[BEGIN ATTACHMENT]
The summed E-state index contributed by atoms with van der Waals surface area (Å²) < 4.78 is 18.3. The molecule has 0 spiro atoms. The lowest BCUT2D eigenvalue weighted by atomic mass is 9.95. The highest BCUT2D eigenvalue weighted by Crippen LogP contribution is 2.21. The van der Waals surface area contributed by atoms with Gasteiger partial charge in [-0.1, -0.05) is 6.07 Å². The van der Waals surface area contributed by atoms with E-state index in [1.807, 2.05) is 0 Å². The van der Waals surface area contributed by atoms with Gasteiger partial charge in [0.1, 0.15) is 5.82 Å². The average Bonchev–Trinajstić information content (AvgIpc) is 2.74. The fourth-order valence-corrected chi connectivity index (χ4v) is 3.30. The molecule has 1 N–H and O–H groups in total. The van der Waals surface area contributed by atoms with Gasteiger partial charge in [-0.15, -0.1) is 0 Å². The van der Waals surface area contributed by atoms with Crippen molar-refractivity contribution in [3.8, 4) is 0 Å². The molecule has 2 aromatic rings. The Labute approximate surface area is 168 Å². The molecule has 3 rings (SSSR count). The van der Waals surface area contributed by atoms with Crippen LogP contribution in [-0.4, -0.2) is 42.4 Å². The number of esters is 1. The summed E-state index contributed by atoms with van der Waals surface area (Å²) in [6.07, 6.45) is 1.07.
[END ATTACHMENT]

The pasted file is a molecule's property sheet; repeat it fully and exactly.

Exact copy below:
The summed E-state index contributed by atoms with van der Waals surface area (Å²) < 4.78 is 18.3. The molecule has 0 spiro atoms. The lowest BCUT2D eigenvalue weighted by atomic mass is 9.95. The highest BCUT2D eigenvalue weighted by Crippen LogP contribution is 2.21. The van der Waals surface area contributed by atoms with Gasteiger partial charge in [-0.1, -0.05) is 6.07 Å². The van der Waals surface area contributed by atoms with E-state index in [1.807, 2.05) is 0 Å². The van der Waals surface area contributed by atoms with Gasteiger partial charge in [0.1, 0.15) is 5.82 Å². The average Bonchev–Trinajstić information content (AvgIpc) is 2.74. The fourth-order valence-corrected chi connectivity index (χ4v) is 3.30. The molecule has 1 N–H and O–H groups in total. The van der Waals surface area contributed by atoms with Gasteiger partial charge in [-0.15, -0.1) is 0 Å². The van der Waals surface area contributed by atoms with Crippen molar-refractivity contribution in [3.8, 4) is 0 Å². The molecule has 2 aromatic rings. The Labute approximate surface area is 168 Å². The molecule has 3 rings (SSSR count). The van der Waals surface area contributed by atoms with Crippen LogP contribution in [-0.4, -0.2) is 42.4 Å². The number of esters is 1. The summed E-state index contributed by atoms with van der Waals surface area (Å²) in [6.07, 6.45) is 1.07.